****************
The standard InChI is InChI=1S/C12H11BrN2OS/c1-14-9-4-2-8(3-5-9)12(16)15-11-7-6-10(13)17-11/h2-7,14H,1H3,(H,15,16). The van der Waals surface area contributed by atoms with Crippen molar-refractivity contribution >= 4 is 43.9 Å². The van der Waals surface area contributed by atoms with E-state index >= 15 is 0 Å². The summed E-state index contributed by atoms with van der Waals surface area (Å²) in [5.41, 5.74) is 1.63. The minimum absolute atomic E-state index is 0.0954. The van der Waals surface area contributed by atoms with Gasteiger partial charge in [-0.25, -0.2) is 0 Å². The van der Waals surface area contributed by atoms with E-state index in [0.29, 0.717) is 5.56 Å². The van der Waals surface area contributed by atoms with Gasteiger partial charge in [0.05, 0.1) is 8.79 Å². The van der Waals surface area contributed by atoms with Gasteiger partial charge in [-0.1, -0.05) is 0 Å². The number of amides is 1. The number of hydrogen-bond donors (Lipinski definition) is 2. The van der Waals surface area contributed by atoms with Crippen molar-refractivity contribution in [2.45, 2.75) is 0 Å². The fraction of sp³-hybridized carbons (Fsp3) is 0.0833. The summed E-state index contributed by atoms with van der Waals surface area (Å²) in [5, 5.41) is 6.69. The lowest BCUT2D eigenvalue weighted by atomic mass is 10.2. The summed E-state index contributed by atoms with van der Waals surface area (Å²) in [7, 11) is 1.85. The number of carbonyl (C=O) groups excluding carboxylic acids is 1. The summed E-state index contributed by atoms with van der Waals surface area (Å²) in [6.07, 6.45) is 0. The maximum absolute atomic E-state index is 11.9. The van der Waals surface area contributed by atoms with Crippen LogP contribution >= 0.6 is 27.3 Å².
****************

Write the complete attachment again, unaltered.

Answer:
The standard InChI is InChI=1S/C12H11BrN2OS/c1-14-9-4-2-8(3-5-9)12(16)15-11-7-6-10(13)17-11/h2-7,14H,1H3,(H,15,16). The van der Waals surface area contributed by atoms with Crippen molar-refractivity contribution >= 4 is 43.9 Å². The van der Waals surface area contributed by atoms with E-state index >= 15 is 0 Å². The summed E-state index contributed by atoms with van der Waals surface area (Å²) in [5.41, 5.74) is 1.63. The minimum absolute atomic E-state index is 0.0954. The van der Waals surface area contributed by atoms with Gasteiger partial charge in [-0.25, -0.2) is 0 Å². The van der Waals surface area contributed by atoms with E-state index in [0.29, 0.717) is 5.56 Å². The van der Waals surface area contributed by atoms with Gasteiger partial charge in [0.05, 0.1) is 8.79 Å². The van der Waals surface area contributed by atoms with Gasteiger partial charge in [-0.1, -0.05) is 0 Å². The number of amides is 1. The number of hydrogen-bond donors (Lipinski definition) is 2. The van der Waals surface area contributed by atoms with Crippen molar-refractivity contribution in [2.45, 2.75) is 0 Å². The fraction of sp³-hybridized carbons (Fsp3) is 0.0833. The summed E-state index contributed by atoms with van der Waals surface area (Å²) in [5, 5.41) is 6.69. The lowest BCUT2D eigenvalue weighted by atomic mass is 10.2. The summed E-state index contributed by atoms with van der Waals surface area (Å²) in [7, 11) is 1.85. The number of carbonyl (C=O) groups excluding carboxylic acids is 1. The summed E-state index contributed by atoms with van der Waals surface area (Å²) in [6.07, 6.45) is 0. The maximum absolute atomic E-state index is 11.9. The van der Waals surface area contributed by atoms with Crippen LogP contribution >= 0.6 is 27.3 Å².